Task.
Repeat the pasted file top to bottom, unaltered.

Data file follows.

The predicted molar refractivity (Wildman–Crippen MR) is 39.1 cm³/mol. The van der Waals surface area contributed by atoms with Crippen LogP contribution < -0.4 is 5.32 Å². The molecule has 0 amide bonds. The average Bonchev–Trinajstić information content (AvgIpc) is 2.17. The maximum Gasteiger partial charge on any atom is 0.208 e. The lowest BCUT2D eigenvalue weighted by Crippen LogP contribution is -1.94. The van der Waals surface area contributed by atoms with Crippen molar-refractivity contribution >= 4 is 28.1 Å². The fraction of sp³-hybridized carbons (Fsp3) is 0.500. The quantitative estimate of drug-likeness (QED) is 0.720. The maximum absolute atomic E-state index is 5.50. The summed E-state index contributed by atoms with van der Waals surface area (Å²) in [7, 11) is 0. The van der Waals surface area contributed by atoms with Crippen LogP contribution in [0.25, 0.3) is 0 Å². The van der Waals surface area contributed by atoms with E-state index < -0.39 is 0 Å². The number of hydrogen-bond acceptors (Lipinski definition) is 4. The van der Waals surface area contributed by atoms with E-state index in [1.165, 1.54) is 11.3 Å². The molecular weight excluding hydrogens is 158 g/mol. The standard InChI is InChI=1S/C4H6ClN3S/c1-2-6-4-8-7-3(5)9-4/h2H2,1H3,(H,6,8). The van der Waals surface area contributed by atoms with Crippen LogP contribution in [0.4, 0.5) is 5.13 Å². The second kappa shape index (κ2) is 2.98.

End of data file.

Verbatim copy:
The predicted molar refractivity (Wildman–Crippen MR) is 39.1 cm³/mol. The van der Waals surface area contributed by atoms with Crippen LogP contribution < -0.4 is 5.32 Å². The molecule has 0 amide bonds. The average Bonchev–Trinajstić information content (AvgIpc) is 2.17. The maximum Gasteiger partial charge on any atom is 0.208 e. The lowest BCUT2D eigenvalue weighted by Crippen LogP contribution is -1.94. The van der Waals surface area contributed by atoms with Crippen molar-refractivity contribution >= 4 is 28.1 Å². The fraction of sp³-hybridized carbons (Fsp3) is 0.500. The quantitative estimate of drug-likeness (QED) is 0.720. The maximum absolute atomic E-state index is 5.50. The summed E-state index contributed by atoms with van der Waals surface area (Å²) in [7, 11) is 0. The van der Waals surface area contributed by atoms with Crippen LogP contribution in [0.25, 0.3) is 0 Å². The van der Waals surface area contributed by atoms with E-state index < -0.39 is 0 Å². The number of hydrogen-bond acceptors (Lipinski definition) is 4. The van der Waals surface area contributed by atoms with E-state index in [1.165, 1.54) is 11.3 Å². The molecular weight excluding hydrogens is 158 g/mol. The standard InChI is InChI=1S/C4H6ClN3S/c1-2-6-4-8-7-3(5)9-4/h2H2,1H3,(H,6,8). The van der Waals surface area contributed by atoms with Crippen LogP contribution in [0.4, 0.5) is 5.13 Å². The second kappa shape index (κ2) is 2.98.